At this point, it looks like history’s political pendulum has swung back to resemble the business world of the 19th Century. The Vanderbilts, Rockefellers, Goulds and other “captains of industry” are now replaced by the Gates, the Waltons, the Murdochs, the Wall Streeters and other capitalists.
Economists refer to unfettered capitalism and free markets as amoral. Left alone, firms seek to operate without any constraints, seek to crush or buy out competition and crush anything else in the way of profit. In the Gilded Age, he result was dirty air, polluted water, contaminated food, exploited labor, including children, rampant poverty and disease. As those effects became clear and intolerable, a reformation of sorts brought us legislation and government oversight that reined in those excesses.

With the 1980s and the Reagan administration, the reins have incrementally loosened and we’re facing another such age — this time manifesting as a threat far beyond our sensibilities, but our existence. The only reason the climate deniers are waging a war against science and sound public policy is to return to the days of the robber barons. We have choices, of course. We can re-energize our efforts and force the capitalist community to be less greedy and to accept lower profits. After all, how much is enough? And that is the crux of the argument, isn’t it?


We have to start addressing which path does more long term hard to our existence. The downside of continuing the soiling of our world is much, much worse than that of a little less profit for the owners of large firms. When will we ever learn?

climate change deniers threaten our world

We are running out of time to change who determines the fate of the world. Will public policy be driven by the greed of multi-national companies and their corporatist masters? Or, will public policy be wrested from the 21st Century robber barons and returned to the hands of people and the rational thinkers who balance commerce with public good?

At this point, it looks like history’s political pendulum has swung back to resemble the business world of the 19th Century. The Vanderbilts, Rockefellers, Goulds and other “captains of industry” are now replaced by the Gates, the Waltons, the Murdochs, the Wall Streeters and other capitalists.

Democrats need a Hillary alternative

I have generally posted on matters about which I believe I can claim some knowledge and some expertise — health care, the Amarillo City Council and downtown development. I shy away from some of the national news and stories. But occasionally something resonates strongly with me and Thomas Farragher’s article did just that.


I’ve wanted to go “all in” about Hillary Clinton’s presidential aspirations and, in 2008, was inclined to back her until Barack Obama came along with a more populist message. Now, however, I see both of them as different sides of the same coin — corporate captives who have long abandoned the middle class and the progressive wing of the Democratic Party. Maybe I don’t understand national politics and the concessions politicians must make to move incrementally to a goal.

What Farragher’s column demonstrates to me is that the Clinton campaign will be a marketing/sales blitz to paint her as “the people’s” candidate. I won’t be buying it. As Farragher points out, using the word “inauthenticity,” Clinton neither can, wants to nor will listen to or understand anyone but those in the plutocrat class. More’s the pity, because I see a backlash against her that would open the door to a Republican presidency — and at this point in the United States’ history — that would be a disaster.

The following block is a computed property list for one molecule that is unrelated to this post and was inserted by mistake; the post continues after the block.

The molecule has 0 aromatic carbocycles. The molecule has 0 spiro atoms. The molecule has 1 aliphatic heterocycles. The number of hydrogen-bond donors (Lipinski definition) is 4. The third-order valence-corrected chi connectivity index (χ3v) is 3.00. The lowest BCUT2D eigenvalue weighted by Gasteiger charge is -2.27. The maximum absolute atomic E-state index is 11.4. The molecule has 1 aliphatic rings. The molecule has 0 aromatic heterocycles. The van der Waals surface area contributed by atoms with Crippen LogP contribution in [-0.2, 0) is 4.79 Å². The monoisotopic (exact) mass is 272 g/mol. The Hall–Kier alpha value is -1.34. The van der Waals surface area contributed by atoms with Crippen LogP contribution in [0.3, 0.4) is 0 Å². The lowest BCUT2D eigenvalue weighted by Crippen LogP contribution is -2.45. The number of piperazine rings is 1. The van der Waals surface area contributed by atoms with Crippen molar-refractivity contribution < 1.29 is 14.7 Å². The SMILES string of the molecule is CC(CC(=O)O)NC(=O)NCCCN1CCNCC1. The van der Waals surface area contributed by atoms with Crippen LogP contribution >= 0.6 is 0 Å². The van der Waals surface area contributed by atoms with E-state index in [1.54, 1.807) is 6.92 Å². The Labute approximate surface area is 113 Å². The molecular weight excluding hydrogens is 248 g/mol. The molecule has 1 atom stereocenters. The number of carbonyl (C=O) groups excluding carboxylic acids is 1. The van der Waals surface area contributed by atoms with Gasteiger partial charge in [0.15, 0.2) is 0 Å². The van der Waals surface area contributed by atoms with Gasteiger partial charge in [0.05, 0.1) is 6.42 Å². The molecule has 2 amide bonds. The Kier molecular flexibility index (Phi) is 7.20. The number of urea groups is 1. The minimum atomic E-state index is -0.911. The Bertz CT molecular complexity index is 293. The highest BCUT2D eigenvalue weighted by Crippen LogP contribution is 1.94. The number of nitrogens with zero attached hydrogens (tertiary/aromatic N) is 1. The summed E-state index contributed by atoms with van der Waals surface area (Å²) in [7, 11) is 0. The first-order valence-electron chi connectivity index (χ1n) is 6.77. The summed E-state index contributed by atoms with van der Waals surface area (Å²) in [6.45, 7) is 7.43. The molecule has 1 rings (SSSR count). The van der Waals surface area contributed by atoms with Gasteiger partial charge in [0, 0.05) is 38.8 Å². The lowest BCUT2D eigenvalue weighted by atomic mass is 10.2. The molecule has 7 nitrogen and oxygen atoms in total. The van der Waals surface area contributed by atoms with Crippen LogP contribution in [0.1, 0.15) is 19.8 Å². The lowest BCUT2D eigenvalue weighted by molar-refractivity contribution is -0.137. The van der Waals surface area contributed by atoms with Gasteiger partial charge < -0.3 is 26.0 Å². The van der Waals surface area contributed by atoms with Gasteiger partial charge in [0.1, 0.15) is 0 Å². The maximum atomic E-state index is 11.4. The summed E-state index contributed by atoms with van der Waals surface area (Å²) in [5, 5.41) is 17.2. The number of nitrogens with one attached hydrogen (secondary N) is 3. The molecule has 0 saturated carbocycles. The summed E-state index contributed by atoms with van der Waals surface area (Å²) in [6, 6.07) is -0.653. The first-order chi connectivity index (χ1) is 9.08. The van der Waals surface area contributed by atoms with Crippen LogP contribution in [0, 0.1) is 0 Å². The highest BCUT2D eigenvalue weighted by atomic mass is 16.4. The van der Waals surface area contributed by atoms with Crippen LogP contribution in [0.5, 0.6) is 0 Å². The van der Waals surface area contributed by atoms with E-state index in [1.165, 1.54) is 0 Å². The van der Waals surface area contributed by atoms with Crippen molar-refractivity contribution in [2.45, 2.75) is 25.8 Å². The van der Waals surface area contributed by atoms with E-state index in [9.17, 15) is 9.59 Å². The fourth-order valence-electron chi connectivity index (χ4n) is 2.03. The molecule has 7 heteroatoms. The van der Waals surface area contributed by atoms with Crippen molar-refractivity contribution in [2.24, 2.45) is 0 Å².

If those in our country want a clear choice, and if the Democratic Party wants to give us a clear choice, we need a ticket like Warren-Sanders or the equivalent thereof. It ain’t gonna happen, but I can hope.


Democrats need a Hillary alternative

I have generally posted on matters about which I believe I can claim some knowledge and some expertise — health care, the Amarillo City Council and downtown development. I shy away from some of the national news and stories. But occasionally something resonates strongly with me and Thomas Farragher’s article did just that.

Wednesday, April 15, 2015

Harpole's hubris fools no one except the Globe-News

Yesterday I posted an observation that Mayor Paul Harpole’s “town hall meeting” was a political ploy that used the city of Amarillo’s resources — taxpayer money — to further his re-election chances. I wasn’t the only one to raise that issue, as some of the commenters on the Amarillo Globe-News storyon Tuesday noted. That Tuesday story shilled for Harpole and failed the basic test of journalism: thinking critically and asking the questions. So transparent. In the end, the Globe-News will end up endorsing the incumbents and call for staying the course on downtown development.


Today the Globe-News story raises the questions that should have come with the “announcement” storyon Tuesday. And the story confirms that Harpole fooled no one — except the Globe-News the day before. Also Wednesday, my friend and former Globe-News colleague John Kanelis bloggedabout this as well, asking whether Harpole “truly understands how some people can perceive what looks so patently obvious.”

The fact that this ploy blew up in his face means that, in this case, the perception was the reality and (1) a political move ahead of an election; (2) a crass attempt to undercut the Democratic hosts’ forum; (3) a calculated misuse of taxpayer resources for political purposes; and, (4) a reflection of Harpole’s hubris and arrogance, thinking he could get away with this.

As of a few moments ago, three commenters on the Amarillo Globe-News site were spot on about this ploy. What is more interesting is the Amarillo Globe-News helped Harpole in his denial of the ploy — very telling about the AGN and its ethics. And, finally, that he is moving the next so-called town hall to a private venue means someone has figured out that it’s clear it was a political poly that had no place in taxpayers’ property.